Summer Reads: Win 1 of 10 Ebooks

Win a Bay of Blood Ebook. To enter the giveaway contest, simply send an email to amp-northnoir@outlook.com; Subject Line: ‘Summer Reads.’ TEN winners will be randomly selected. Contest closes Saturday, July 20, 2019.

Bay of Blood is a vivid page-turner of a procedural – and one that promises more from both its writer, A.M. Potter, and its feisty protagonist, Sergeant Eva Naslund.” Steve Heighton, Governor General’s Award Winner | Author of The Nightingale Won’t Let You Sleep, The Dead Are More Visible and more

Bay of Blood is also available from your favourite book vendor. Ebook $3.95 USD; print book $14.95 USD. The print book is sold at select Chapters/Indigo and Coles locations, as well as at indie bookstores. If you prefer online vendors, Bay of Blood print books and eBooks are available from:

Amazon.ca | Amazon.com | BarnesandNoble | Smashwords | KOBO | Black Opal Books | iTunes | Scribd | ChaptersIndigo

North Bay Noir – Giles Blunt

Giles Blunt was born in Canada to English parents. As he tells it, “they had colorful accents and amusing habits and never allowed themselves to be influenced by Canadians. Consequently I lived in England at home and Canada at school.” Regardless of the schism – or maybe because of it – Blunt learned how to write. Very well. He is one of the few crime writers to be nominated for the Dublin IMPAC award.

Blunt’s Detective John Cardinal novels have been turned into a TV series. I’m not a fan of the series, but I don’t blame Blunt. The TV offerings don’t deliver the vibrancy and depth of the Cardinal novels, a prime example of the general rule that books are better than the movies/series based on them. Of course, every rule has its exceptions (Are Movies Better Than Books?).

Back to Blunt. The Cardinal novels are set in Algonquin Bay, a thinly disguised version of North Bay, Ontario. OPP (Ontario Provincial Police) Detective John Cardinal is a down-to-earth yet complex man. Blunt doesn’t hide Cardinal’s faults. The detective is not a particularly social animal (like many a detective; to wit, Connelly’s Bosch and Rankin’s Rebus). Although Cardinal bears psychic scars, he is humane, humble, and likable.    

The Cardinal plotlines demonstrate that crime novels can be personal, with “literary” character development. They don’t need to be all crime all of the time. If you have interesting detectives like Cardinal and his partner, Lise Delorme, you can deliver whodunits with depth. Of course, it helps if the criminals aren’t one-dimensional. Blunt doesn’t fall into that trap. He gives us nuanced perps. As Cardinal hunts them down, the reader walks both sides of the thin blue line.

https://en.wikipedia.org/wiki/Giles_Blunt

A few excerpts from the Cardinal opus ….

Blunt delivers “literary” prose:

“The Planet Grief. An incalculable number of light years from the warmth of the sun. When the rain falls, it falls in droplets of grief, and when the light shines, it is in waves and particles of grief. From whatever direction the wind blows — south, east, north or west — it blows cinders of grief before it.”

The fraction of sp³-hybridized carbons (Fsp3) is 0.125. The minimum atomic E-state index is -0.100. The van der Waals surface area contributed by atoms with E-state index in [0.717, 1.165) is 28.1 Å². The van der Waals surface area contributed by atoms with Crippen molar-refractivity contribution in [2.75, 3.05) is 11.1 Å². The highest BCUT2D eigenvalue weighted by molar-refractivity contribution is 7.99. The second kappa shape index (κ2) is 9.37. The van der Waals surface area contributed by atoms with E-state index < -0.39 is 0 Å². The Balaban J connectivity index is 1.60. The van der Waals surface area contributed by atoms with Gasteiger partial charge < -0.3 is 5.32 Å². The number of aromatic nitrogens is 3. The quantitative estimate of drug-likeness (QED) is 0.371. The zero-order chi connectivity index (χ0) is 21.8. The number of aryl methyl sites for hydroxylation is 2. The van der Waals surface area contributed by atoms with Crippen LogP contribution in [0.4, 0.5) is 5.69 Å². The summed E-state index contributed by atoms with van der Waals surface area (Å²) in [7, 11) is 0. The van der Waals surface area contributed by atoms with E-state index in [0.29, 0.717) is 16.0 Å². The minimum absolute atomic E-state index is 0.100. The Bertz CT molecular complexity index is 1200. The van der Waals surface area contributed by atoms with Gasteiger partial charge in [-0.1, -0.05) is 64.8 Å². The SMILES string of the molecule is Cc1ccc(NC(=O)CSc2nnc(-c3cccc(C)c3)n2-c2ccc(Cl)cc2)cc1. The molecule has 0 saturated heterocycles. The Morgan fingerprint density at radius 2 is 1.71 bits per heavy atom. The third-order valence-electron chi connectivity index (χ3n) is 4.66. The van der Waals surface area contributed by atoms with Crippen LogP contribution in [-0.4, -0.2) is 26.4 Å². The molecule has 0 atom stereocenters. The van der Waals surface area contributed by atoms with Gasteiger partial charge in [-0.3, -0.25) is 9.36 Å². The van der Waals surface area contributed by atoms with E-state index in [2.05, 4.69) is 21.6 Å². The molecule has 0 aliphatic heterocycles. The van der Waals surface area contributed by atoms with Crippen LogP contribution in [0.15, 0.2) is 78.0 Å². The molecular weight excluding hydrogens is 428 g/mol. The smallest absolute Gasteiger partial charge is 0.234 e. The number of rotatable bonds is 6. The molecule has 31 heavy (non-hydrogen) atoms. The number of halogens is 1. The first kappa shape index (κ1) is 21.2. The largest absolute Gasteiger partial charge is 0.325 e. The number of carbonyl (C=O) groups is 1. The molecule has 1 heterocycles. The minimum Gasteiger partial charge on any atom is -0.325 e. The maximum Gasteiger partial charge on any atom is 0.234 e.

Advice if you get lost in the Canadian woods:

“Panic will kill you faster than any wolf, faster than any bear.”

Postscript: Standby for reviews of individual Blunt novels.

The Queen of Canadian Mystery

Which female Canadian author has written the best mystery novel? Who’s the Queen of Canadian Mystery? Many will say Maureen Jennings, author of the Detective Murdoch series. Others will say Louise Penny, author of the Inspector Gamache series. I say Margaret Atwood. “What the &^$#!” you say. You’re an idiot.” I know. An opinionated idiot. Let the mud fly. 😉

Before I reveal the mystery novel, I’ll relate a few arguments I’ve heard from friends. “Atwood isn’t a mystery writer.” Correct, in as much as she’s not labeled a mystery writer. “Atwood doesn’t need kudos from anyone. She’s already famous.” Also correct. “Pick someone more current.” I will, when the new Queen comes along.

Now, to the question at hand. The best mystery novel written by a female Canadian author is …. Robber Bride.

Get &^$%,” you say, “Robber Bride isn’t a genre novel. It’s literary fiction.” Yep. But that doesn’t mean it’s not a mystery, and a damn fine one. I admit, it’s not noir. I’m also stretching the definition of “mystery novel.” Robber Bride doesn’t feature a detective or a parade of murderees. The reader knows the villain (Zenia) from the start. But you don’t know what she did, or how she did it. That’s the mystery – the howdunit, you might say.

Atwood delivers enough plot twists and obfuscation to please the most demanding of mystery fans. She deploys wry humour and strong prose. She makes you think. However, Robber Bride has its limitations. It isn’t for the hard-boiled. Too much literary description, too much talk of “feelings.” Oh, those dreaded feelings. Me, I like a good dose of feelings now and then. I don’t want noir all the time.

Robber Bride by Margaret Atwood. McClelland and Stewart. 1993.

https://en.wikipedia.org/wiki/The_Robber_Bride

CBC Radio One ‘Ontario Morning’ Interview

Ontario Morning‘ host Wei Chen (CBC Radio) invited me to talk about North Noir and Bay of Blood on Tuesday, April 30, 2019.

Interview Introduction: Author Andy Potter’s new book Bay of Blood recently hit shelves across the province and is the first in a series that follows fictional OPP Detective Eva Naslund.

To listen to the audio clip on ‘Ontario Morning,’ click the following link. The interview segment starts at 13:40 of Part 3. https://www.cbc.ca/listen/live-radio/1-112-ontario-morning-from-cbc-radio/clip/15693931-ontario-morning-tuesday-april-30-2019-part-3

If you have trouble finding the audio clip, go to the ‘Ontario Morning’ homepage and then navigate to the Episodes tab. You’ll see an entry titled Ontario Morning – Tuesday April 30, 2019 – Part 3 (27:00). The North Noir/Bay of Blood interview starts at 13:40 of Part 3.